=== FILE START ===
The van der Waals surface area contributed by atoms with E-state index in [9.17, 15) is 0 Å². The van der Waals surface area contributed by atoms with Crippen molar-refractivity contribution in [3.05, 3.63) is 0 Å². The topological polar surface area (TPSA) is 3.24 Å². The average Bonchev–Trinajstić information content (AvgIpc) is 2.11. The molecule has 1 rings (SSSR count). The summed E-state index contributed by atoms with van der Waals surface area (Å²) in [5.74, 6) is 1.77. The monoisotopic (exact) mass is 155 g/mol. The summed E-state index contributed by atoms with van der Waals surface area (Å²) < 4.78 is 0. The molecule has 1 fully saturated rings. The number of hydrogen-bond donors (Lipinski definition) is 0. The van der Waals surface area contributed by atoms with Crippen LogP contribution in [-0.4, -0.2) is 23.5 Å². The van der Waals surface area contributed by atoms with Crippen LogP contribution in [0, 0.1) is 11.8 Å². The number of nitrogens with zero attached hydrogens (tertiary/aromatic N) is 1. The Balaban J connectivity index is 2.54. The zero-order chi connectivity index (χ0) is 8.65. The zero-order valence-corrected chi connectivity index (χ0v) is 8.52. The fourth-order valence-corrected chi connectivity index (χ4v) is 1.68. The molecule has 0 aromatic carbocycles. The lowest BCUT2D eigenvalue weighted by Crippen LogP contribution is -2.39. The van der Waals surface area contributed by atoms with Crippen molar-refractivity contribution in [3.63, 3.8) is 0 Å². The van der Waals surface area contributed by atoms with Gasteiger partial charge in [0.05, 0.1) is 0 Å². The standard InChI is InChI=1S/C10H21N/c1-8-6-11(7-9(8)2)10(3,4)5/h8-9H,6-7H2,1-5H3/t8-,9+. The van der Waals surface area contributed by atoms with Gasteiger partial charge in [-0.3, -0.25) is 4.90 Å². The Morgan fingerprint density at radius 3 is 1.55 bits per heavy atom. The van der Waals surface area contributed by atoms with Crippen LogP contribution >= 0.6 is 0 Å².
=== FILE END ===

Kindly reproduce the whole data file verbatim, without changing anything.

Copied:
The van der Waals surface area contributed by atoms with E-state index in [9.17, 15) is 0 Å². The van der Waals surface area contributed by atoms with Crippen molar-refractivity contribution in [3.05, 3.63) is 0 Å². The topological polar surface area (TPSA) is 3.24 Å². The average Bonchev–Trinajstić information content (AvgIpc) is 2.11. The molecule has 1 rings (SSSR count). The summed E-state index contributed by atoms with van der Waals surface area (Å²) in [5.74, 6) is 1.77. The monoisotopic (exact) mass is 155 g/mol. The summed E-state index contributed by atoms with van der Waals surface area (Å²) < 4.78 is 0. The molecule has 1 fully saturated rings. The number of hydrogen-bond donors (Lipinski definition) is 0. The van der Waals surface area contributed by atoms with Crippen LogP contribution in [-0.4, -0.2) is 23.5 Å². The van der Waals surface area contributed by atoms with Crippen LogP contribution in [0, 0.1) is 11.8 Å². The number of nitrogens with zero attached hydrogens (tertiary/aromatic N) is 1. The Balaban J connectivity index is 2.54. The zero-order chi connectivity index (χ0) is 8.65. The zero-order valence-corrected chi connectivity index (χ0v) is 8.52. The fourth-order valence-corrected chi connectivity index (χ4v) is 1.68. The molecule has 0 aromatic carbocycles. The lowest BCUT2D eigenvalue weighted by Crippen LogP contribution is -2.39. The van der Waals surface area contributed by atoms with Crippen molar-refractivity contribution in [3.63, 3.8) is 0 Å². The van der Waals surface area contributed by atoms with Gasteiger partial charge in [0.05, 0.1) is 0 Å². The standard InChI is InChI=1S/C10H21N/c1-8-6-11(7-9(8)2)10(3,4)5/h8-9H,6-7H2,1-5H3/t8-,9+. The van der Waals surface area contributed by atoms with Gasteiger partial charge in [-0.3, -0.25) is 4.90 Å². The Morgan fingerprint density at radius 3 is 1.55 bits per heavy atom. The van der Waals surface area contributed by atoms with Crippen LogP contribution >= 0.6 is 0 Å².